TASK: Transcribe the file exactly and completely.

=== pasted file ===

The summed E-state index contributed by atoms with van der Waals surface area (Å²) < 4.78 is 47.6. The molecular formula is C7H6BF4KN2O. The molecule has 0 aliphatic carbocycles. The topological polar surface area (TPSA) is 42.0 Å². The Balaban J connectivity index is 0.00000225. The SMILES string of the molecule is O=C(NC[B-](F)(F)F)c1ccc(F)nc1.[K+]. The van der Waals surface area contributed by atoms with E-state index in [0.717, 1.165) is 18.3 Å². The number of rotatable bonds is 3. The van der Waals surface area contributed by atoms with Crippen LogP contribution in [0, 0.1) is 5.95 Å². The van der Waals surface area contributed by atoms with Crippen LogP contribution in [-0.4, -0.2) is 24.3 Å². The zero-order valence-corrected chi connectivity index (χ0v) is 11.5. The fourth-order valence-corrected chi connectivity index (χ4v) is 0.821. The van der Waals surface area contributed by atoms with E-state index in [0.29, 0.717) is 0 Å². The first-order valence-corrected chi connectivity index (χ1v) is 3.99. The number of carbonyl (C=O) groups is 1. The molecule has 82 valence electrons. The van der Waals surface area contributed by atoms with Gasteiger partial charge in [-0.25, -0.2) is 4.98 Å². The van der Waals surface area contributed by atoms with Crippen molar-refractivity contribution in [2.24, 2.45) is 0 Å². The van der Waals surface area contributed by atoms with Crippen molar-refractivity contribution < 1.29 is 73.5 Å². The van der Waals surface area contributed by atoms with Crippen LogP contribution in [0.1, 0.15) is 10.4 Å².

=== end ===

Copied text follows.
The summed E-state index contributed by atoms with van der Waals surface area (Å²) < 4.78 is 47.6. The molecular formula is C7H6BF4KN2O. The molecule has 0 aliphatic carbocycles. The topological polar surface area (TPSA) is 42.0 Å². The Balaban J connectivity index is 0.00000225. The SMILES string of the molecule is O=C(NC[B-](F)(F)F)c1ccc(F)nc1.[K+]. The van der Waals surface area contributed by atoms with E-state index in [0.717, 1.165) is 18.3 Å². The number of rotatable bonds is 3. The van der Waals surface area contributed by atoms with Crippen LogP contribution in [0, 0.1) is 5.95 Å². The van der Waals surface area contributed by atoms with Crippen LogP contribution in [-0.4, -0.2) is 24.3 Å². The zero-order valence-corrected chi connectivity index (χ0v) is 11.5. The fourth-order valence-corrected chi connectivity index (χ4v) is 0.821. The van der Waals surface area contributed by atoms with E-state index in [0.29, 0.717) is 0 Å². The first-order valence-corrected chi connectivity index (χ1v) is 3.99. The number of carbonyl (C=O) groups is 1. The molecule has 82 valence electrons. The van der Waals surface area contributed by atoms with Gasteiger partial charge in [-0.25, -0.2) is 4.98 Å². The van der Waals surface area contributed by atoms with Crippen molar-refractivity contribution in [2.24, 2.45) is 0 Å². The van der Waals surface area contributed by atoms with Crippen molar-refractivity contribution < 1.29 is 73.5 Å². The van der Waals surface area contributed by atoms with Crippen LogP contribution in [0.1, 0.15) is 10.4 Å².